HSE North West Advise on Protection Against Lyme Disease
The HSE North West, Public Health Department advises that people involved in outdoor activities protect themselves against Lyme disease, a bacterial infection spread by bites from infected ticks.
“Most cases of Lyme disease are mild, but occasionally severe infection can cause heart problems, arthritis or even meningitis. Simple measures that can prevent tick bites include: Wearing long trousers tucked into socks, long sleeved tops and closed shoes, not sandals.
Dr. Fionnuala Cooney, Specialist Registrar in Public Health Medicine, HSE North West says,
* Use insect repellents
* Stick to paths and avoid walking through dense vegetation.
Thankfully only a minority of ticks carry the infection and the risk of infection is low if the tick is removed within a few hours.”
The ticks that carry Lyme disease are common in the countryside, especially in woodlands and grassy areas. The ticks feed on the blood of mammals and birds and will also feed on humans.
These ticks are more common and more active during the summer months. The first symptom of Lyme disease is often a rash that can appear 3 to 30 days after the tick bite.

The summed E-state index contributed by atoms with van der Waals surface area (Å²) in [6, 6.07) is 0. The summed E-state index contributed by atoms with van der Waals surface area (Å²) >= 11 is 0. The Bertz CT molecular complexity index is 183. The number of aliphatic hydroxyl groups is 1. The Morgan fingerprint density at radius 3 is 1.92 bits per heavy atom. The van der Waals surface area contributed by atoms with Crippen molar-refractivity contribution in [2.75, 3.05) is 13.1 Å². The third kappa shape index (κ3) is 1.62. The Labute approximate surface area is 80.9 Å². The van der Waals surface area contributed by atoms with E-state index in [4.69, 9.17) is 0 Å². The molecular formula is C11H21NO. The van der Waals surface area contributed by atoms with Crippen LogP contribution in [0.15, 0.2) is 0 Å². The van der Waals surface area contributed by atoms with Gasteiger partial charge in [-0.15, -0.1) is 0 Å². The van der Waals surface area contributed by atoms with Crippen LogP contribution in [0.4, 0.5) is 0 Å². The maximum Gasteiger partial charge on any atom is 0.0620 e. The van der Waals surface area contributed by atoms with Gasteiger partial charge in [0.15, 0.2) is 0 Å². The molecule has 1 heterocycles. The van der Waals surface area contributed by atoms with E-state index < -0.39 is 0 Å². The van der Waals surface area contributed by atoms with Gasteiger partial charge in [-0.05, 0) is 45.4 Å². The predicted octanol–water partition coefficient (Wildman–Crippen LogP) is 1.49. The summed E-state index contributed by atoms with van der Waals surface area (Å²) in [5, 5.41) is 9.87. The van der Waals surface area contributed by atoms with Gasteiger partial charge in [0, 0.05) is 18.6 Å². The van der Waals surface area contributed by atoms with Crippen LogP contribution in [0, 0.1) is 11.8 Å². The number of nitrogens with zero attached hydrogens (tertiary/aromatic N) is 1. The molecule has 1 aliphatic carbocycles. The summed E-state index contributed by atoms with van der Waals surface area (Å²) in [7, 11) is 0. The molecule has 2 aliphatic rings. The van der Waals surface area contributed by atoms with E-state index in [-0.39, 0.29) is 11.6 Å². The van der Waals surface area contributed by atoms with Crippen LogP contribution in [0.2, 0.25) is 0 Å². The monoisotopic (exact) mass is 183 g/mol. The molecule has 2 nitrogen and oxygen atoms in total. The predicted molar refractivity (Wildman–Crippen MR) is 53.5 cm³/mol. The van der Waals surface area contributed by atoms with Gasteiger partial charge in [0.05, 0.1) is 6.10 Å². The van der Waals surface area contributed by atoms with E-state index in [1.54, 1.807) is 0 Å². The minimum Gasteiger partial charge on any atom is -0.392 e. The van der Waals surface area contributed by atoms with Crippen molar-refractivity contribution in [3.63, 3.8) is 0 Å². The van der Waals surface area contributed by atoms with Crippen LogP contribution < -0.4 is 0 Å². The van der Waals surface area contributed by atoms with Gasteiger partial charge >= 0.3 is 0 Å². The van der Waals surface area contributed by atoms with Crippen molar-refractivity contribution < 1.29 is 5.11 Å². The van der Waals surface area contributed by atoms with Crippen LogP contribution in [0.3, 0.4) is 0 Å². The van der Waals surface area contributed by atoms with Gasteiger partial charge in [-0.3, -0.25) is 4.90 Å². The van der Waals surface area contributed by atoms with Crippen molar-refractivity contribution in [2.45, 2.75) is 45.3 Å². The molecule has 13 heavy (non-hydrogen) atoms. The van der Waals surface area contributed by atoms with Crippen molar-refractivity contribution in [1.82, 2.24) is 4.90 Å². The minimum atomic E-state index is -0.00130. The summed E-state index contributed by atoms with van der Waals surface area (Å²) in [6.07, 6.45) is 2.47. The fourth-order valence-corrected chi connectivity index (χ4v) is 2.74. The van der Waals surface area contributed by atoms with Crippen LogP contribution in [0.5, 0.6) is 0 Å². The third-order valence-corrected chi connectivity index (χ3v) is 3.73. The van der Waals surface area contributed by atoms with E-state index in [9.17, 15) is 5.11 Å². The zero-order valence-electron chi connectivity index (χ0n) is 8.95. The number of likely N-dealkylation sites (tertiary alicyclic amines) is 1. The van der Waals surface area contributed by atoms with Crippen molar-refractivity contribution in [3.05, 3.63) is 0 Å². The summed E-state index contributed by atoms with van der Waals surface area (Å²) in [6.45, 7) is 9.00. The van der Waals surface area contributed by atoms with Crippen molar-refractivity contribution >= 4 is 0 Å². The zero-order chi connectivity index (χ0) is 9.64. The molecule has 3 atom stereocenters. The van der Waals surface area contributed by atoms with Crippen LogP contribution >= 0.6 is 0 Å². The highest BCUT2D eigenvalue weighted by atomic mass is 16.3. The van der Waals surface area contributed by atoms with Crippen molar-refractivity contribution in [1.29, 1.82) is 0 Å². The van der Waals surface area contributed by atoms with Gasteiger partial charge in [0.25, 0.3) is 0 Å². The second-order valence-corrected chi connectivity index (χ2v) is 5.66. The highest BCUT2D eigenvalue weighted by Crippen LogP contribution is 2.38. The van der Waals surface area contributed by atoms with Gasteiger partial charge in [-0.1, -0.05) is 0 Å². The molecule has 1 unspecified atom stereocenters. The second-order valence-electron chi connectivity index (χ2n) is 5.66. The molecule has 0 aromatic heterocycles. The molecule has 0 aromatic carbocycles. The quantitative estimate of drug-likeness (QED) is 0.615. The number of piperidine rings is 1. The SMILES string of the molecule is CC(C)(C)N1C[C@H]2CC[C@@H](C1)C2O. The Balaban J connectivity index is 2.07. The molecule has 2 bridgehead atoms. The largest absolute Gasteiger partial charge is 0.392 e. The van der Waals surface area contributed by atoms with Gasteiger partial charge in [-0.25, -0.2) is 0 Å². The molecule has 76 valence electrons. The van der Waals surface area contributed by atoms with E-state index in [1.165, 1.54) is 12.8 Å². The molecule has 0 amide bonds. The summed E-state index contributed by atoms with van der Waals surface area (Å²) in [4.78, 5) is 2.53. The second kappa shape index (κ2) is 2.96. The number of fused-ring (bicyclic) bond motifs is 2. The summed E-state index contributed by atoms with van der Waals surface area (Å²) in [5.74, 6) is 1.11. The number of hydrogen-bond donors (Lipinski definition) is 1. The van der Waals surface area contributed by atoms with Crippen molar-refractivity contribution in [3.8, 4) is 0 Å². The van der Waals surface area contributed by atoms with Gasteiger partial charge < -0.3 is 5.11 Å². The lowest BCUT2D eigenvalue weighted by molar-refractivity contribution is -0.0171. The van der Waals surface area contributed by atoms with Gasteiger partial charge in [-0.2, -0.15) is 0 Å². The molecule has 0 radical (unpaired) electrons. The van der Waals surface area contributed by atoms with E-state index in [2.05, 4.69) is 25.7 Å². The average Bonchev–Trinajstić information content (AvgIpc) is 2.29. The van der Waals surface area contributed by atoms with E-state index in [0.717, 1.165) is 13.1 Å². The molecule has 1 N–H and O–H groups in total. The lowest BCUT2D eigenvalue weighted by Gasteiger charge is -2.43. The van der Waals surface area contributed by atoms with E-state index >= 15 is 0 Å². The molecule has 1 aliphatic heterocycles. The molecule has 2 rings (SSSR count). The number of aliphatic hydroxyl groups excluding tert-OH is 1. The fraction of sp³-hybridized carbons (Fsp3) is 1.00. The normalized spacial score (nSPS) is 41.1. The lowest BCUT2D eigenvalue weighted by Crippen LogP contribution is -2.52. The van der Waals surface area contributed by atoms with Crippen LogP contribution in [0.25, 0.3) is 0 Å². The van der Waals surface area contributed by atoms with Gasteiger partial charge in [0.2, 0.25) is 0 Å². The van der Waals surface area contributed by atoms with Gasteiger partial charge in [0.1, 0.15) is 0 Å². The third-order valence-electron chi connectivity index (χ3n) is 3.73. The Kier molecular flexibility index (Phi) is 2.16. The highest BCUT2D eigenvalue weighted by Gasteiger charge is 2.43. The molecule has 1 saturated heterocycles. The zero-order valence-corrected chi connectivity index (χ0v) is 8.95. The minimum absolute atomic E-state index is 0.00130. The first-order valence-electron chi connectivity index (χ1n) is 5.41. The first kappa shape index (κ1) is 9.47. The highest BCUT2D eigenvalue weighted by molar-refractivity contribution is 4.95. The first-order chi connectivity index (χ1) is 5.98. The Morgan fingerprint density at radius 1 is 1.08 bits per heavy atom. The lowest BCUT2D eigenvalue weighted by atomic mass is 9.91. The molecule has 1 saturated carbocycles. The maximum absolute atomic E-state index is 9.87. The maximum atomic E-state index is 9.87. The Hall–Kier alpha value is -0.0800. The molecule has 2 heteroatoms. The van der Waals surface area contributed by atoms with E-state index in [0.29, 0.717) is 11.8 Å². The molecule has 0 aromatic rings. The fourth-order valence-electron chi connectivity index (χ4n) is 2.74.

Following outdoor activities in wooded or grassy areas it is advisable that people check their body for ticks.
If a tick is found, it should be removed as soon as possible with a tweezers (close to the skin) and the area washed with soap and water. The bite site should be checked over the next four weeks for swelling or rash. If symptoms develop, the family doctor should be consulted.
Although the true incidence of Lyme disease is not known in Ireland, it is not a common infection.
The Health Protection Surveillance Centre report that it is likely that there are 50 – 100 cases in Ireland every year. Cases of Lyme disease are common in North America and in Northern and Central Europe and visitors on outdoor trips in these areas need to be vigilant for ticks.
More information on Lyme disease, including a useful information leaflet, is available at HPSC website